Tulsi for Protection and Detoxification
Many of the physiological benefits of tulsi can be attributed to its ability to assist with the body’s internal housekeeping and protection from harmful toxins. These functions are linked to tulsi’s high content of phenolic compounds and antioxidants.7
NOTE: Many of tulsi’s active compounds are volatile and lost when the herb is dried. LifeSpa’s Tulsi Holy Basil combines the whole tulsi plant with a full-spectrum tulsi extract and captures volatile compounds, which you don’t get by drinking tulsi tea.
Laboratory studies show tulsi increases the body’s natural levels of antioxidant molecules, such as glutathione, and enhances activity of antioxidant enzymes, such as superoxide dismutase and catalase, which can protect cellular organelles and membranes by mopping up damaging free radicals.7
Tulsi also supports the body’s ability to effectively transform and eliminate toxins by enhancing activity of liver detoxification enzymes, such as the cytochrome P450 enzymes, which deactivate toxic chemicals and enable them to be safely excreted.7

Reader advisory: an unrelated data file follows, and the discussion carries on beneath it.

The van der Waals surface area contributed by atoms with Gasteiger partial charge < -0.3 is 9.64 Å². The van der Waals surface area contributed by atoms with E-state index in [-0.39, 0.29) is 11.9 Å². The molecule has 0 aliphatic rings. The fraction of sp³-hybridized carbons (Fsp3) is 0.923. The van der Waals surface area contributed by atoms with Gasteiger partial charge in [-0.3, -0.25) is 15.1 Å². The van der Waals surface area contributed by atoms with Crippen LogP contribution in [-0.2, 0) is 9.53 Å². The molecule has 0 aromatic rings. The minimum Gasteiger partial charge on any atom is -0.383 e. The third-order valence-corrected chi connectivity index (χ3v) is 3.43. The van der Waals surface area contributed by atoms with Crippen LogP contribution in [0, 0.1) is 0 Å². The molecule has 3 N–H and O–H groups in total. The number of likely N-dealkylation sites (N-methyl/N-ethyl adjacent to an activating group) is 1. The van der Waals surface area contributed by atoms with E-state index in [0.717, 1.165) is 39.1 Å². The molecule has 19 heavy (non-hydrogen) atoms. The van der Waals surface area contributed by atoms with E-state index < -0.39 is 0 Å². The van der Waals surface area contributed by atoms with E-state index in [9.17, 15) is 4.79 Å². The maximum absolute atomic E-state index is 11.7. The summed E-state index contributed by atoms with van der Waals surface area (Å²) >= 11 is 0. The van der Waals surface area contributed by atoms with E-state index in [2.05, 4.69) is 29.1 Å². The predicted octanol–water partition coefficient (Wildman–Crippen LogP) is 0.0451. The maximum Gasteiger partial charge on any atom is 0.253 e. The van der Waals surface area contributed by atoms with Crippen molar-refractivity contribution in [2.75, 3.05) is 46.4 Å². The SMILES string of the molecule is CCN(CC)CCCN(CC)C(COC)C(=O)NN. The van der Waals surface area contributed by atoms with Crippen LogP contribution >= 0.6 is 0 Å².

While these actions are vitally important for protecting against natural toxins, they are perhaps even more important in the modern age to protect against the vast range of human-made pollutants, pesticides, pharmaceuticals, heavy metals, radiation, and other industrial toxicants, many of which can find their way into the atmosphere.7
Tulsi for Toxicant Stress: Chemicals, Heavy Metals + Radiation
Tulsi’s ability to support a healthy detox response is reported in numerous studies. Support for healthy liver, kidney, immune, cellular DNA, and brain response to pesticides, pharmaceuticals, and industrial chemicals has been demonstrated.7